August 6th, 2016 by Sam Morstan

The AR57 Is An Excellent High-capacity Yet Affordable Alternative For Self-defense, Varmint Hunting

STORY AND PHOTOGRAPHS BY OLEG VOLK
The AR57 (also known as the AR Five Seven) upper receiver for the AR-15 has two claims to fame: a 50-shot capacity and downward ejection for ambidextrous operation. Operating by simple blowback, this upper is available in 6-inch pistol and 16-inch rifle versions, with the latter being reviewed here.

Manufactured by the eponymous AR57 LLC, and chambered in 5.7x28mm, this upper is less powerful than the standard 5.56mm version, but it has certain tangible advantages, including reduced muzzle blast, a high practical rate of fire, nonexistent recoil, and the ability to use folding stocks. Since the buffer is located within the receiver, folding stocks may also be used for compact storage or carry.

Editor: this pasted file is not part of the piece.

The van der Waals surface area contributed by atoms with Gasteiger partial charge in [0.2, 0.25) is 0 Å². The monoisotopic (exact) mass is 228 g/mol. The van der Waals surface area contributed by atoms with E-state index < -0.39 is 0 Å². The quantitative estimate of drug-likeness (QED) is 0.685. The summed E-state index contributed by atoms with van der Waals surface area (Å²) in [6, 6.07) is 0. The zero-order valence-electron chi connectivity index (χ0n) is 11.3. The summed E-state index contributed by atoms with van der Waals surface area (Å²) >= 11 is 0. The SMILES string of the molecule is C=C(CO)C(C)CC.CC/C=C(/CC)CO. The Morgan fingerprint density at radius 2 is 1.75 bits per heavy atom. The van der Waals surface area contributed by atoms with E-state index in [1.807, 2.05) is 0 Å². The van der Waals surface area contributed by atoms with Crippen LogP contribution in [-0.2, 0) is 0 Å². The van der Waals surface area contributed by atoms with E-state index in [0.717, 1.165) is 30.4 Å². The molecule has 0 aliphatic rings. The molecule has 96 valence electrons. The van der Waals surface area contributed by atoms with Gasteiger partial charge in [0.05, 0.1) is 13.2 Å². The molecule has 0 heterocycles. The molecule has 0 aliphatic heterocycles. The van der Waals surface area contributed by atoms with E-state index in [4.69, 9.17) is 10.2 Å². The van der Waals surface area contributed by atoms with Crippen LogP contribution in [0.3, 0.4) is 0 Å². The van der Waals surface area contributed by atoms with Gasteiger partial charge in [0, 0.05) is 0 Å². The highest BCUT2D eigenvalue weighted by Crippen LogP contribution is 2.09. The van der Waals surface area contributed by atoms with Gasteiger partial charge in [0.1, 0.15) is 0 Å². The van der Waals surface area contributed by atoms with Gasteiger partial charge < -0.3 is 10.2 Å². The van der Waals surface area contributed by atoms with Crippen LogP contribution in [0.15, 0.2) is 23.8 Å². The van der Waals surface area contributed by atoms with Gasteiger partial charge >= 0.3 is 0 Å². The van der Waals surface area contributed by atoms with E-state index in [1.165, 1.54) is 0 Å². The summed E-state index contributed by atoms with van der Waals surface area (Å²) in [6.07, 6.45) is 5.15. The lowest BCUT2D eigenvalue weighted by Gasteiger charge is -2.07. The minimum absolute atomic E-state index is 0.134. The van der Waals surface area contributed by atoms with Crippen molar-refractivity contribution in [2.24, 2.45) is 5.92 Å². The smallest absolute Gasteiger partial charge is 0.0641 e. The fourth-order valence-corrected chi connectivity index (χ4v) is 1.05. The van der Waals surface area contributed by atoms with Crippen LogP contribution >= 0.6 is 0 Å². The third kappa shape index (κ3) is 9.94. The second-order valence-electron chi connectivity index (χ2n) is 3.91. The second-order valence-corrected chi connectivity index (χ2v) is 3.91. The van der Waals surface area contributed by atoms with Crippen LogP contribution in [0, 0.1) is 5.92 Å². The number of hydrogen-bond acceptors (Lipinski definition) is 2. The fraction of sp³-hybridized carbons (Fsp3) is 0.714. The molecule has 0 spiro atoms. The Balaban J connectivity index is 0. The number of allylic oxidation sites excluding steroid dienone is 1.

To load, place the baseplate of a standard FN P90 magazine into the recess on the front of the upper, then press the feed lip side down on the catch located above and slightly back of the bolt. To charge, pull on the right-side nonreciprocating handle and release. The right-side charging hand placement makes it accessible for operation by the strong hand. Since it only has to be operated once every 50 shots, the time penalty for moving the hand off the pistol grip isn’t too great.

Empties will eject downward through the nominal magazine well. Some people use a 20-round magazine body with the feed lips, spring and follower removed to act as a brass catcher.